Johnson announces a new monthly lockout in the UK, as Covid cases in the UK are at 1 million


British Prime Minister Boris Johnson on Saturday announced a new monthly lock-in for England after being warned that without recurrence, a resurgence of coronavirus would overwhelm hospitals in weeks.

The day Britain passed 1 million confirmed COVID-19 cases, Johnson came with a sudden face, confirming that strict restrictions on business and daily life would begin on Thursday and last until December 2nd.

He said at a TV press conference that “no responsible prime minister” could ignore the grim figures.

“Unless we act, we could see deaths in this country run several thousand a day,” said Johnson, who was hospitalized earlier this year for a serious COVID-19 case.

Under the new restrictions, bars and restaurants can only offer take-out, non-essential stores must close and people will only be able to leave home for a list of reasons, including exercise. Activities ranging from haircuts to foreign holidays need to be put on hold again.

Unlike during the UK’s first three – month shutdown earlier this year, schools, universities, construction sites and manufacturing companies will remain open.

As in other European countries, virus cases in the UK began to rise after locking measures were eased in the summer and people began to return to workplaces, schools, universities and social life.

High demand for hospital beds

Johnson had hoped that a set of regional restrictions introduced earlier in October would be enough to push the number down. But government scientific advisers predict that following the current trajectory of the outbreak, demand for hospital beds will exceed capacity by the first week of December, even if temporary hospitals set up under the virus’ first peak reopen.

Johnson came under increasing pressure to act as researchers warned admissions to COVID-19 and deaths in the UK could soon exceed the levels seen at the outbreak’s spring peak as daily deaths peaked at 1,000. As European countries such as France, Germany and Belgium introduced a second shutdown in the midst of rising caseloads, it seemed inevitable that Johnson would follow suit.

London School of Hygiene epidemiologist John Edmunds, a member of the government’s scientific advisory group, said on Saturday that cases ran “significantly over” a reasonably worst case scenario prepared by modellers.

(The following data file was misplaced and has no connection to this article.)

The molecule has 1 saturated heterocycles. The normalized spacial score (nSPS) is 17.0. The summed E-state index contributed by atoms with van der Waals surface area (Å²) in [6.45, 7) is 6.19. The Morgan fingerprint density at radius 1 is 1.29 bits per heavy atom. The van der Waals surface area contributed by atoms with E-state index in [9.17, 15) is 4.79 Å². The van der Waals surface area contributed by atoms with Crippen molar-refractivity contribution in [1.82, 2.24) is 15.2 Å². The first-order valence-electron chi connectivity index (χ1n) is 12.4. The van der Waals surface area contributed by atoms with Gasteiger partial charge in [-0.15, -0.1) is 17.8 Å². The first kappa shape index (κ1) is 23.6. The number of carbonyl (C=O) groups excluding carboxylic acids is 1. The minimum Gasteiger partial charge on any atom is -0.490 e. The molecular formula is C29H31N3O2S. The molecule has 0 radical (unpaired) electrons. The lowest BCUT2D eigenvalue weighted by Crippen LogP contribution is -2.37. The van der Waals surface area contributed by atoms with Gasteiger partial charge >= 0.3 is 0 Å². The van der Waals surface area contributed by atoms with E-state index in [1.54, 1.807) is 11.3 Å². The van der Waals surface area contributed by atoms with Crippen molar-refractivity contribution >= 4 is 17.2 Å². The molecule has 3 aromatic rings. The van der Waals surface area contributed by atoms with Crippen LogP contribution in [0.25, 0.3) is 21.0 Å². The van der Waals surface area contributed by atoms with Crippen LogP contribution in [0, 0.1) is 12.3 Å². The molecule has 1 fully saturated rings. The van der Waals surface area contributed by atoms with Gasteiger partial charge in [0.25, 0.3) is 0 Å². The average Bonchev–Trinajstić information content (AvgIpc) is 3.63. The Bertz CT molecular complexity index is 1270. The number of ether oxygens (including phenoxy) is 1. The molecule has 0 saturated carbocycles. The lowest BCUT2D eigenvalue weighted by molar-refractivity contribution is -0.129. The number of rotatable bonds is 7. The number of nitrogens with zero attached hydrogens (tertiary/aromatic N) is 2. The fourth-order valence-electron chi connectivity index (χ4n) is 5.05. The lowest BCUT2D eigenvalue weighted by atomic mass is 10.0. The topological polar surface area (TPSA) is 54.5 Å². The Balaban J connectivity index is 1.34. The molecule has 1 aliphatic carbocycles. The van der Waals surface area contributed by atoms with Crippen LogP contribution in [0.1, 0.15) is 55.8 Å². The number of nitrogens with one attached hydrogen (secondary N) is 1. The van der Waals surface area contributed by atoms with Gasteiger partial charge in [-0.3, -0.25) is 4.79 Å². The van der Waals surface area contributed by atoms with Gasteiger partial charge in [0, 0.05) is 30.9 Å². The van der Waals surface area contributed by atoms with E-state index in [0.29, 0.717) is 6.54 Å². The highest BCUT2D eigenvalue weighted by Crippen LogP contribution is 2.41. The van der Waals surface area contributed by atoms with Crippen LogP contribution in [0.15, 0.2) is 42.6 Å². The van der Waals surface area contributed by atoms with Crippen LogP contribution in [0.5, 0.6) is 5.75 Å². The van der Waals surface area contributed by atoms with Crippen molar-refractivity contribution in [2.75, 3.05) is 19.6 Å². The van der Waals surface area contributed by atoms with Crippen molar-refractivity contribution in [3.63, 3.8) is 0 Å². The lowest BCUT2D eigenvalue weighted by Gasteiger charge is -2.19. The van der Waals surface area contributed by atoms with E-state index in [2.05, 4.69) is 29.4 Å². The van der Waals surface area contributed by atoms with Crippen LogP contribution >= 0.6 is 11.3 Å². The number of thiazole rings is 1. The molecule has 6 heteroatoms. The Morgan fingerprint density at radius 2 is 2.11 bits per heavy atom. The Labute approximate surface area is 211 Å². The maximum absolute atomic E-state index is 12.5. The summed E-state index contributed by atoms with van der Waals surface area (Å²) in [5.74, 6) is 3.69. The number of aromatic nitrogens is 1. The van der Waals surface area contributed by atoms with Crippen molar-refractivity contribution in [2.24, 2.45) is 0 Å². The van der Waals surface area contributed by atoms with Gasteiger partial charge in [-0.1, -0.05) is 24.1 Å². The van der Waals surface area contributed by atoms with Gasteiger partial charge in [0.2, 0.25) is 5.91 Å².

“It’s really unthinkable now, unfortunately, that we are not counting our deaths in the tens of thousands from this wave,” Edmunds told the BBC. “The problem is, is it going to be low tens of thousands if we take a radical action now, or will it be the high tens of thousands if we do not?”

Number of deaths

Official figures released on Saturday recorded 21,915 new cases confirmed within the last 24 hours, bringing Britain’s total number since the start of the pandemic to 1,011,660. Britain’s coronavirus death toll is 46,555, the highest in Europe, with 326 new deaths reported on Saturday.

The United States, India, Brazil, Russia, France, Spain, Argentina and Colombia have also registered more than 1 million cases, according to a figure from Johns Hopkins University. Researchers say the true number of cases is much higher because not everyone with the virus is tested.

The new measures apply to England. Other parts of the UK introduced their own public health measures, with Wales and Northern Ireland already effective in lockdown and Scotland under a set of tough regional restrictions.

Scottish Prime Minister Nicola Sturgeon said on Saturday that people in Scotland should not travel to or from England for the time being, “except for essential purposes.”

Lucy Powell, businesswoman for the opposition Labor Party, accused the government of “dithering” and said the country now faces a longer lock than if Johnson had acted faster.

Pressure from conservatives

But Johnson is also under pressure from some members of his Conservative party, who are against stricter restrictions because of the economic damage they cause. Any new blockade must have Parliament’s approval in a vote scheduled for Wednesday.

Owners of businesses that have struggled to get back on their feet since the initial shutdown was eased said the impact of new closures would be devastating.

“People have borrowed bids and spent money to become COVID-safe,” said Kate Nicholls of the pub and restaurant industry group Hospitality UK. “There is no spare capacity in the tank to be able to finance a lockdown, even for three to four weeks. ”

A government program that has paid the salaries of millions of furloughed employees during the pandemic was due to expire on Saturday, but will be extended during the new lockdown.

Johnson had planned to announce a shutdown in Parliament on Monday, but was forced into early action after the Times of London reported the news. The government said there would be an investigation into the leak.

The UK registers more than 20,000 new coronavirus infections a day, and government statisticians say the true figure is far higher. The Office of National Statistics estimated on Friday that 1 in 100 people in England, well over half a million, had the virus in the week to 23 October.

Jeremy Farrar, director of the charity Wellcome Trust and a state adviser, said swift action would avoid many more deaths.

“The best time to act was a month ago, but these are very tough decisions that we all want to avoid,” he tweeted. “The next best time is now.”